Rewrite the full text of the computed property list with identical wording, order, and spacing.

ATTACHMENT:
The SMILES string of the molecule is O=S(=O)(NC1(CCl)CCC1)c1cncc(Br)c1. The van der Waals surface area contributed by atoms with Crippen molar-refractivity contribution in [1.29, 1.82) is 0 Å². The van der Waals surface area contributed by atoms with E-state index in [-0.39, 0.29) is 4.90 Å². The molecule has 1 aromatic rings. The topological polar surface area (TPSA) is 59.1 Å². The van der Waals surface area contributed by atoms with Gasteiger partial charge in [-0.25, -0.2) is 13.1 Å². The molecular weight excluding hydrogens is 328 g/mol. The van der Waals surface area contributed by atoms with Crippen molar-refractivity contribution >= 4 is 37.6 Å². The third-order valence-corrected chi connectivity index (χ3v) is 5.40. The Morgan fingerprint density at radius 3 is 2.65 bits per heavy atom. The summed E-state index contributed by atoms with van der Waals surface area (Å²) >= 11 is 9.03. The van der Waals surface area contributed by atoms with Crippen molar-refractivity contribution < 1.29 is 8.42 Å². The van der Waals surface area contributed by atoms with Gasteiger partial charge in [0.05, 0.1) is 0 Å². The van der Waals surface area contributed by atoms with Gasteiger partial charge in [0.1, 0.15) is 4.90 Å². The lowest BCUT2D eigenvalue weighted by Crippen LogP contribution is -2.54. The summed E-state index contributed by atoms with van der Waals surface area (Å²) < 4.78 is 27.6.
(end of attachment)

The SMILES string of the molecule is O=S(=O)(NC1(CCl)CCC1)c1cncc(Br)c1. The van der Waals surface area contributed by atoms with Crippen molar-refractivity contribution in [1.29, 1.82) is 0 Å². The van der Waals surface area contributed by atoms with E-state index in [-0.39, 0.29) is 4.90 Å². The molecule has 1 aromatic rings. The topological polar surface area (TPSA) is 59.1 Å². The van der Waals surface area contributed by atoms with Gasteiger partial charge in [-0.25, -0.2) is 13.1 Å². The molecular weight excluding hydrogens is 328 g/mol. The van der Waals surface area contributed by atoms with Crippen molar-refractivity contribution >= 4 is 37.6 Å². The third-order valence-corrected chi connectivity index (χ3v) is 5.40. The Morgan fingerprint density at radius 3 is 2.65 bits per heavy atom. The summed E-state index contributed by atoms with van der Waals surface area (Å²) >= 11 is 9.03. The van der Waals surface area contributed by atoms with Crippen molar-refractivity contribution < 1.29 is 8.42 Å². The van der Waals surface area contributed by atoms with Gasteiger partial charge in [0.05, 0.1) is 0 Å². The van der Waals surface area contributed by atoms with Gasteiger partial charge in [0.1, 0.15) is 4.90 Å². The lowest BCUT2D eigenvalue weighted by Crippen LogP contribution is -2.54. The summed E-state index contributed by atoms with van der Waals surface area (Å²) < 4.78 is 27.6.